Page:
The fullness of the Gospel is found in the Book of Mormon. There you will find individual after individual who have returned, through faith, back to God's presence. Once they have returned to God's presence, they have a different view of themselves and others.
In the case of Lehi and his family, he listened to the testimony of others warning of the destruction of Jerusalem, took their warning seriously, and begged God on behalf of his people. (1 Ne. 1: 5.) As a result of his intercession and compassion for others, he was visited by God. (1 Ne. 1: 6.)
Lehi's family did not believe him. They followed him into the wilderness, but only because of the respect accorded to the father in their society. None of the family could believe what he was saying.
The younger son, Nephi, prayed to be able to believe what his father Lehi was saying. Even though Nephi wanted to acquire faith, it was not easy to trust his father's message. Because of his desire to believe, Nephi reports the Lord "did visit me;" this sounds like something more than it was. The Lord's initial "visit" to Nephi consisted only in 'softening Nephi's heart so that he was able to believe his father.' (1 Ne. 2: 16.)
This is the beginning. This is the first step. When the Lord first takes hold of your hand, it is a faint grip, a partial contact, a weak beginning. It is the token, however, that everyone must first receive. It comes from obeying and then acting faithfully on what has been shown to you. It requires you to sacrifice your own will to the Lord's.
No one will return to the presence of God who has not received this gentle grip from the Lord. It is a true token given by the Lord; not just something ceremonial. It is the companion to faith. It is the start of the path you will walk back to the presence of God, passing the sentinels who stand along the way. They will want to know you have learned all you need from your experiences here to be able to return to God's presence.
When the most dramatic points of struggle happen along the path, the Book of Mormon provides us with a view into the person where the struggle takes place. Nephi's record of the fullness includes his testimony of kneeling on a dark Jerusalem street where he found the person of Laban lying drunk and unconscious before him. (1 Ne. 4: 7-8.) He disarmed him. Then took the time to admire the weapon of war he had taken from his fallen uncle, noting its precious material and workmanship. (1 Ne. 4: 9.)
While admiring the sword, he had the urge to slay Laban. (1 Ne. 4: 10.) Though Nephi attributed this impulse to "the Spirit" it was nothing more than an impulse. Here is where the cosmic struggle plays out. In Nephi's heart, there is a strong urge to kill a man which, in Nephi's life, is unprecedented. It is foreign to him. It is "the Spirit" and not Nephi who has this will to kill the man.
Nephi's hesitancy is not based solely on moral scruples, but on all he believes about himself. He is not a man of war. He has "never before shed the blood of man" and does not think it appropriate to start now. (1 Ne. 4: 10.) This is not about self control, this is about who his identity. This is who Nephi believes himself to be. He is better than this base impulse. It is beneath him.
When he resists this impulse, "the Spirit" elevates the message. No longer is it "constraint" or inclination, but "the Spirit" now "speaks" to him in unmistakable words. (1 Ne. 4: 11.) The message not only clearly tells Nephi the Lord's will in 'delivering Laban into his hands,' but also makes enough sense to Nephi that he can immediately recognize the many reasons for the Lord accomplishing this. (1 Ne. 4: 11.) The proof of the Lord's hand lays before Nephi. After all, Laban is lying helpless, and "has been delivered into thy hands" as the most tangible, clear proof of God's power. (Id.)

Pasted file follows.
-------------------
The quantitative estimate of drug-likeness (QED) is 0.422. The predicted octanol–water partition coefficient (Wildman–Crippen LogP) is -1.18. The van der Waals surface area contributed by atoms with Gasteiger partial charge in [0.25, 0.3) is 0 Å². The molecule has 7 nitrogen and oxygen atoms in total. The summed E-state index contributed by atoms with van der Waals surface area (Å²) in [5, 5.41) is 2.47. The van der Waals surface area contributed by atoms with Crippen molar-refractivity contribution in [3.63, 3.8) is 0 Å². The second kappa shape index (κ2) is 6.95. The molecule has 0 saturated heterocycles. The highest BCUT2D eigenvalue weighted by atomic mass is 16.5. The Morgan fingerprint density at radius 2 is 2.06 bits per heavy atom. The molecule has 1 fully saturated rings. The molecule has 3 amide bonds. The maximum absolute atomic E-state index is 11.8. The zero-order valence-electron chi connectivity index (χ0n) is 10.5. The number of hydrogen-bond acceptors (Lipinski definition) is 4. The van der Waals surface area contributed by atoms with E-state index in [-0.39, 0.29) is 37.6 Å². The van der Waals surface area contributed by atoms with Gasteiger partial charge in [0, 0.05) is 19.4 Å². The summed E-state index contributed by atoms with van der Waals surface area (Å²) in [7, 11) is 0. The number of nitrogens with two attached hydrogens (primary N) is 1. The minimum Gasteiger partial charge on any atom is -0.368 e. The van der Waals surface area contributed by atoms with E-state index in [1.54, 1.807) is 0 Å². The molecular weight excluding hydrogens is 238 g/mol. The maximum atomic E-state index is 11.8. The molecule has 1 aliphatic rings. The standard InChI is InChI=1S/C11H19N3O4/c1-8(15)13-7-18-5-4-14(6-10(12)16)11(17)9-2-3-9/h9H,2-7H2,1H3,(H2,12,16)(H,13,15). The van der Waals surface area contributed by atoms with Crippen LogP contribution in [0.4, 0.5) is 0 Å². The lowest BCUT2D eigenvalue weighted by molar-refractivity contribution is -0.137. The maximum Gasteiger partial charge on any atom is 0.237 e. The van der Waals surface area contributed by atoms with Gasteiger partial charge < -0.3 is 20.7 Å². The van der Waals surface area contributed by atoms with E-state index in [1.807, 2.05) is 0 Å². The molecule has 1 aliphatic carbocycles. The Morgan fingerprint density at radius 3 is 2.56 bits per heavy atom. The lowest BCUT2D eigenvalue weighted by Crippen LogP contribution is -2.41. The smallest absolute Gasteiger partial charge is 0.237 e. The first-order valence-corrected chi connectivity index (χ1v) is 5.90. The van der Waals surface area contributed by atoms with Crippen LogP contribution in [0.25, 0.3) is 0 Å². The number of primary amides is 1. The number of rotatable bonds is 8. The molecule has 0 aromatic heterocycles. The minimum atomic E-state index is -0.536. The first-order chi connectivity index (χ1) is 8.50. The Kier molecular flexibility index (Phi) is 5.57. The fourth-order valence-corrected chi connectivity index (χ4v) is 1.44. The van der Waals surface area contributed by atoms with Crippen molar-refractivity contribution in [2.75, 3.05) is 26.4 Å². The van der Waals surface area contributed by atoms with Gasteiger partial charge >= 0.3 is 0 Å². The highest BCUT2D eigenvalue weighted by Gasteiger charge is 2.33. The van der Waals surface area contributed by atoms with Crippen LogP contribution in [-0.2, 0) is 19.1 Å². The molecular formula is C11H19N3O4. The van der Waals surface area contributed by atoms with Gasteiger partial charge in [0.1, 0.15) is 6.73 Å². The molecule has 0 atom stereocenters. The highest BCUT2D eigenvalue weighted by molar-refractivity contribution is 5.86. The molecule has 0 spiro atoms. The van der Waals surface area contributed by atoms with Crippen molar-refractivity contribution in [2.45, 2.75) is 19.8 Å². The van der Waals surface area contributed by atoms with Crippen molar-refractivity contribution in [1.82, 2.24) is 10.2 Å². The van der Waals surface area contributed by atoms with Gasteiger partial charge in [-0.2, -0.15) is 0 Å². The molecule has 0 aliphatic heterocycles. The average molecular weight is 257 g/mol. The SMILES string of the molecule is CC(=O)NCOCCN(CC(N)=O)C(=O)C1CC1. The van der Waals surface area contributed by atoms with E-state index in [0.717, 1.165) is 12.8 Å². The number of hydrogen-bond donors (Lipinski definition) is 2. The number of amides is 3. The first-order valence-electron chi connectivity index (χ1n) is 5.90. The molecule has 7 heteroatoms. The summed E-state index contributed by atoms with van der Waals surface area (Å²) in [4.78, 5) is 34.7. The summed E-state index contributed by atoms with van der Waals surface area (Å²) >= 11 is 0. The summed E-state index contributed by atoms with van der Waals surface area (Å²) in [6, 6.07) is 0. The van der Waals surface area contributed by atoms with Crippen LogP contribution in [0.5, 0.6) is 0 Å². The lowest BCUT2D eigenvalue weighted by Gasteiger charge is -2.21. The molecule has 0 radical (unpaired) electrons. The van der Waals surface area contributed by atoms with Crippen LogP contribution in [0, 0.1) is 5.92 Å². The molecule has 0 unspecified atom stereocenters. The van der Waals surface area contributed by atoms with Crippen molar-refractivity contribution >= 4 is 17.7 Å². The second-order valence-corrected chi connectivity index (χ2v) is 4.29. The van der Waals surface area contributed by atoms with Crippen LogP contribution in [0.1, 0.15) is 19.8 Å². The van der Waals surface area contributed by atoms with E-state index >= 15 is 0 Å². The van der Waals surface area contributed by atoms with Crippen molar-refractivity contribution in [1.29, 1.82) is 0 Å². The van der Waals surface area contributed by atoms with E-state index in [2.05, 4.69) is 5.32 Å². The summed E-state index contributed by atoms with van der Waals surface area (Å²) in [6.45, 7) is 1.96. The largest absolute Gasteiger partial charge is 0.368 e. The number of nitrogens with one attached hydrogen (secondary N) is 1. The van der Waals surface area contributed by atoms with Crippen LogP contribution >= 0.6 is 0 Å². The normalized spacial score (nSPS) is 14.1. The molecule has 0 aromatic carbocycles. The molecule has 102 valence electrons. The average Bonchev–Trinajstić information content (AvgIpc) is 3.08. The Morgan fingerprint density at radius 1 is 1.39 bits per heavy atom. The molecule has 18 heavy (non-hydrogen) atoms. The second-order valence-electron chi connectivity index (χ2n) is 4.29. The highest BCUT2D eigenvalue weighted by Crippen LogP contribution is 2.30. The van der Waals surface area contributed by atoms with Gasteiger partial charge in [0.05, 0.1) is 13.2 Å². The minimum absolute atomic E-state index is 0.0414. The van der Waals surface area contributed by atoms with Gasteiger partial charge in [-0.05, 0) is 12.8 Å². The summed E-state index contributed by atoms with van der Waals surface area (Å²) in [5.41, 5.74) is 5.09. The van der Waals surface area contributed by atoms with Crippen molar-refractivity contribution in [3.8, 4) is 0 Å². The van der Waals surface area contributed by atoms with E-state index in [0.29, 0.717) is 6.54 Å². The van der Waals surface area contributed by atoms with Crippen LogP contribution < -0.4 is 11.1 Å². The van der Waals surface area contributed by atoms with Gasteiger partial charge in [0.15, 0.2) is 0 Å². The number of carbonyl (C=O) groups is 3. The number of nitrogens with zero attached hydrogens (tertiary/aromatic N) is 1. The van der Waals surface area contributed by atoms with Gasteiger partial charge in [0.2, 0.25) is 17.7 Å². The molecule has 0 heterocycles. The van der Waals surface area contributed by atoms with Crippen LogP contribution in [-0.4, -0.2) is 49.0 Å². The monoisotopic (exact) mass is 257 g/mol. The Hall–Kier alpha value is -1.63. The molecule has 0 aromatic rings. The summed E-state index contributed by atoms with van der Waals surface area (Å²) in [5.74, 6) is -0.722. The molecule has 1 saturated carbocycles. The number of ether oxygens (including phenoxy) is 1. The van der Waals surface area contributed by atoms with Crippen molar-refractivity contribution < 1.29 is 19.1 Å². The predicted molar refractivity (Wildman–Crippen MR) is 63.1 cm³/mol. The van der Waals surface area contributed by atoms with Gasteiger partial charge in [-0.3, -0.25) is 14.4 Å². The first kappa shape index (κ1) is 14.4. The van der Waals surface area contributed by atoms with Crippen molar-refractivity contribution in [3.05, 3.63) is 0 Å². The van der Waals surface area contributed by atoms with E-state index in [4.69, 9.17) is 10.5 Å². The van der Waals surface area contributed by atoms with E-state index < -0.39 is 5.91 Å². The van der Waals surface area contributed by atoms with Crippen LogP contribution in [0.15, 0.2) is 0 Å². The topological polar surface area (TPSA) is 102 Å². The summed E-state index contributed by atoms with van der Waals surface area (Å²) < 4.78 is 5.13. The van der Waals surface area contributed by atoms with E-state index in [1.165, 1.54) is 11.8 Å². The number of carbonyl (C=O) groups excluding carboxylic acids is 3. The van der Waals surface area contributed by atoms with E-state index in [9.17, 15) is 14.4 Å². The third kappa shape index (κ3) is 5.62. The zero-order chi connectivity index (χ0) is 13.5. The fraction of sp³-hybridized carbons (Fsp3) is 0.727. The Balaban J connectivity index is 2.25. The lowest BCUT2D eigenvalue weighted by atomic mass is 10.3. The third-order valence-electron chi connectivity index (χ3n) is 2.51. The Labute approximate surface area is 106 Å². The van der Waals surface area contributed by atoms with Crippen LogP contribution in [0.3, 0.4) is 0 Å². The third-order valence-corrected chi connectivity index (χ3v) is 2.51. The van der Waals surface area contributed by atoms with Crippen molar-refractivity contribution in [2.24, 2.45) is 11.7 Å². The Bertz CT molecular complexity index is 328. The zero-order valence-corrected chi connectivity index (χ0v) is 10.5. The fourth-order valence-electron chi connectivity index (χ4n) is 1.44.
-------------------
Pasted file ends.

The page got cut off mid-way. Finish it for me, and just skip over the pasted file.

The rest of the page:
Yet all of this struggle is internal to Nephi. You could stand on the same street, at the same moment and see the same scene play out before you, and you would not be a witness to God's great work underway.
The fullness of the Gospel requires us to recognize the hand of God guiding us. The battle we join is within. No one is spared from these stages of growth and development.
The church cannot provide you with an alternative means to get there. It is between you and God, alone. The scene will be as the Book of Mormon continually portrays it. That record is the most comprehensive retelling of how to return to God's presence ever compiled. It was put together by those who made the journey along the path, passing all the sentinels who stand guard along the way. They embraced their Lord through the veil before entering again into His presence. Then, having been true and faithful, they were brought back into His presence and redeemed from the fall of mankind. (Ether 3: 13.) They, like the Brother of Jared, were redeemed because of their knowledge. (Ether 3: 19.)
Yet you insist on captivity because you have no knowledge. (Isa. 5: 13.) You take blind guides and are therefore, blinded by your own ignorance. (Matt. 23: 16.) You insist on keeping what can never inform you, while rejecting what is told you in plain words. (2 Ne. 32: 7.) You refuse to see and are willingly blind and therefore the greater darkness lies within you.
You can wait until there is a program offered to you by an institution and see how long it takes for you to learn of God. Or, believe in the Book of Mormon and remove yourself from condemnation. (D&C 84: 56-57.) But if you seek for approval from an institution, then the Lord cannot overcome the barrier you have erected between you and Him.